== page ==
What I Liked: There’s some really great stuff here. I was totally hooked for the first 100-150 pages as the mystery of the novel slowly unravelled. Ricky’s history, growing up in a religious cult, ended up being the strongest part of the novel and contained some of the best fiction I’ve read this year. Completely original and completely engrossing. I also love how, unlike most authors, LaValle keeps his chapters short and punchy.

What I Didn’t Like: But, but, but… The novel has one glaring issue; it tries to do too much. It tries to tackle too many topics and, as a result, many of them are underserved. Religious cults, drug addictions, neglecting parents, infertility, angels and demons, supernatural organisations, terrorism, prostitution… Too much. The main supernatural plot starts off well, but LaValle decides to introduce too many new elements too late in. When I was halfway through the novel I knew there was no way that he was going to be able wrap things up in a satisfying manner. Some parts just ended up being rushed and others not really explained at all. In addition to this, the first 100 pages or so are spent introducing a cast of characters and then all of a sudden they’re just dropped. It feels like a waste. I just get the sense that there’s more than one novel in here – two, maybe three. If LaValle had left out the supernatural stuff and focused on Ricky’s backstory – which takes up close to half of the novel anyway – he would’ve had a fantastic book. Sadly the whole thing is too messy to live up to its potential.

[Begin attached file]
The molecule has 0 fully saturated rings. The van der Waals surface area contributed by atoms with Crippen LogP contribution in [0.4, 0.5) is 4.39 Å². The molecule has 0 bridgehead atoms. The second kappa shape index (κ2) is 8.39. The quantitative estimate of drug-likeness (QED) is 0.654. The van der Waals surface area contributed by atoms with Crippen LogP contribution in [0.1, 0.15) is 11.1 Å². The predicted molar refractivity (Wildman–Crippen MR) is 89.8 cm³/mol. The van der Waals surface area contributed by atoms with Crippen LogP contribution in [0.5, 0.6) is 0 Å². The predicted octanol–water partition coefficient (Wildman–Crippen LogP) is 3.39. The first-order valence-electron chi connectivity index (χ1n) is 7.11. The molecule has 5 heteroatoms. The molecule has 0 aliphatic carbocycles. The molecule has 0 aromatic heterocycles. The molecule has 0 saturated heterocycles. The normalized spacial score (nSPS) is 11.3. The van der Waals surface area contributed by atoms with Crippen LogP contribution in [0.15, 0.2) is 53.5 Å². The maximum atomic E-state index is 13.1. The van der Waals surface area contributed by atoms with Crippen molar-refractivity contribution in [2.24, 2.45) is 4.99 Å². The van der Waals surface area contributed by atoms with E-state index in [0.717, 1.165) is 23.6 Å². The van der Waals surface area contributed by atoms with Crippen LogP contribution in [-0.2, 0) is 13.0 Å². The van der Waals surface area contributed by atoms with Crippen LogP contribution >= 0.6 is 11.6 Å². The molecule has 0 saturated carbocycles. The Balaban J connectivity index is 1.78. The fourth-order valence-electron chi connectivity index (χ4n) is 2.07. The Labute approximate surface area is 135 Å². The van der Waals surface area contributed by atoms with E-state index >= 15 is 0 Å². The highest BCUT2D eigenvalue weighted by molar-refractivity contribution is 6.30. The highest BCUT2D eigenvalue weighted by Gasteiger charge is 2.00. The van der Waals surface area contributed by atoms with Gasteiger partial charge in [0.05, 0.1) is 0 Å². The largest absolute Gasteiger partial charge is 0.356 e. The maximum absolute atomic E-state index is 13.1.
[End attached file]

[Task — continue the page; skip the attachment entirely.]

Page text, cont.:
Conclusion: Big Machine is a novel worth reading, but its poor structure and lack of focus hold it back considerably.


Reading Challenge Week 10: Darwin, A Life in Poems (2009) by Ruth Padel


[Sorry this review is a little bit late, I was utterly swamped with work last week! My schedule has freed up a bit more now so I should be able to do posts more frequently for a little while.]

This year I’ve decided to challenge myself to read a new book every week – and write about it a little bit here. I hope to touch on a variety of books – old and new, long and short, fiction and non-fiction – and maybe discover some new favourites. Week 10… Darwin, A Life in Poems by Ruth Padel.

Synopsis: Everybody knows Charles Darwin, but they’ve never seen the story of his life told quite like this before. Ruth Padel constructs an autobiography about Darwin’s life through a series of poems, pulling quotes from the famous man himself and those around him.

What I Liked: Poetry has always been a bit hit-and-miss for me and I’ve never found Darwin’s work that interesting to read… but this was great. I can’t help but wish all biographies were like this. Padel hops from event to event in Darwin’s life, retelling things with beautiful language and managing to blend in the actual writing of the people these poems are about. The relationship between Charles and his wife Emma is particularly wonderful – demonstrating the burden that comes with discovering the things that Darwin does. The book is just as much about Charles’ personal life – which I think I ended up finding most interesting – as his work. If you want to know more about him, I can’t think of a better way to do so.

What I Didn’t Like: Nothing truly bad but, as with most poetry, for every poem that I loved there were a few that I didn’t really care for. I would’ve also liked a few more poems about his later life – which the author pretty much skims over.